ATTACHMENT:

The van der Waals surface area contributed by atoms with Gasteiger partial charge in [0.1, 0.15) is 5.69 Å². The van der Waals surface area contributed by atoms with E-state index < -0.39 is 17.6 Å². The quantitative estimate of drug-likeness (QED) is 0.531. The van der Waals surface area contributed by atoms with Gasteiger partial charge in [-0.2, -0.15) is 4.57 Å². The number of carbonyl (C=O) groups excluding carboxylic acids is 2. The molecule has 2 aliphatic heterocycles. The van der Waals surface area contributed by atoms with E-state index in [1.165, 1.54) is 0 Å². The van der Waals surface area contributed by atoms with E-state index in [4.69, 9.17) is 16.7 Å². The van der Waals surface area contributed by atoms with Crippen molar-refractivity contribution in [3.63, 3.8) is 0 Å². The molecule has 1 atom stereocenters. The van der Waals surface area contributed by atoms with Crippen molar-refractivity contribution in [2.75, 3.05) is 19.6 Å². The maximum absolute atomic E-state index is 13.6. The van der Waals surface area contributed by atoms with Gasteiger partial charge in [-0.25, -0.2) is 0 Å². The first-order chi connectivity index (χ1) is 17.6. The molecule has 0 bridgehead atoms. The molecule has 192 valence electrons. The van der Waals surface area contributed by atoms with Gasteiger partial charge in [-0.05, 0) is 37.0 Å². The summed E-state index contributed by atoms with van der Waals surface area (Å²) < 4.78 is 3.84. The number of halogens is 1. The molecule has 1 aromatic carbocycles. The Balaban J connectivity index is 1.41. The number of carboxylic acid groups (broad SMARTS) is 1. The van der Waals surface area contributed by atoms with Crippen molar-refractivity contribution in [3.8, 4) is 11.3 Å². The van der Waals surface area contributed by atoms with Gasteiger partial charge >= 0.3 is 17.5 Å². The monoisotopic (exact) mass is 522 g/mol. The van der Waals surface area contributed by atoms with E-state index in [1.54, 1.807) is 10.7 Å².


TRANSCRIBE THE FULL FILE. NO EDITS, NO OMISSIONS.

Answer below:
The van der Waals surface area contributed by atoms with Gasteiger partial charge in [0.1, 0.15) is 5.69 Å². The van der Waals surface area contributed by atoms with E-state index < -0.39 is 17.6 Å². The quantitative estimate of drug-likeness (QED) is 0.531. The van der Waals surface area contributed by atoms with Gasteiger partial charge in [-0.2, -0.15) is 4.57 Å². The number of carbonyl (C=O) groups excluding carboxylic acids is 2. The molecule has 2 aliphatic heterocycles. The van der Waals surface area contributed by atoms with E-state index in [1.165, 1.54) is 0 Å². The van der Waals surface area contributed by atoms with E-state index in [4.69, 9.17) is 16.7 Å². The van der Waals surface area contributed by atoms with Crippen molar-refractivity contribution in [3.63, 3.8) is 0 Å². The molecule has 1 atom stereocenters. The van der Waals surface area contributed by atoms with Crippen molar-refractivity contribution in [2.75, 3.05) is 19.6 Å². The maximum absolute atomic E-state index is 13.6. The van der Waals surface area contributed by atoms with Gasteiger partial charge in [-0.25, -0.2) is 0 Å². The first-order chi connectivity index (χ1) is 17.6. The molecule has 0 bridgehead atoms. The molecule has 192 valence electrons. The van der Waals surface area contributed by atoms with Gasteiger partial charge in [-0.05, 0) is 37.0 Å². The summed E-state index contributed by atoms with van der Waals surface area (Å²) < 4.78 is 3.84. The number of halogens is 1. The molecule has 1 aromatic carbocycles. The Balaban J connectivity index is 1.41. The number of carboxylic acid groups (broad SMARTS) is 1. The van der Waals surface area contributed by atoms with Crippen molar-refractivity contribution in [3.8, 4) is 11.3 Å². The van der Waals surface area contributed by atoms with Gasteiger partial charge >= 0.3 is 17.5 Å². The monoisotopic (exact) mass is 522 g/mol. The van der Waals surface area contributed by atoms with E-state index in [1.54, 1.807) is 10.7 Å².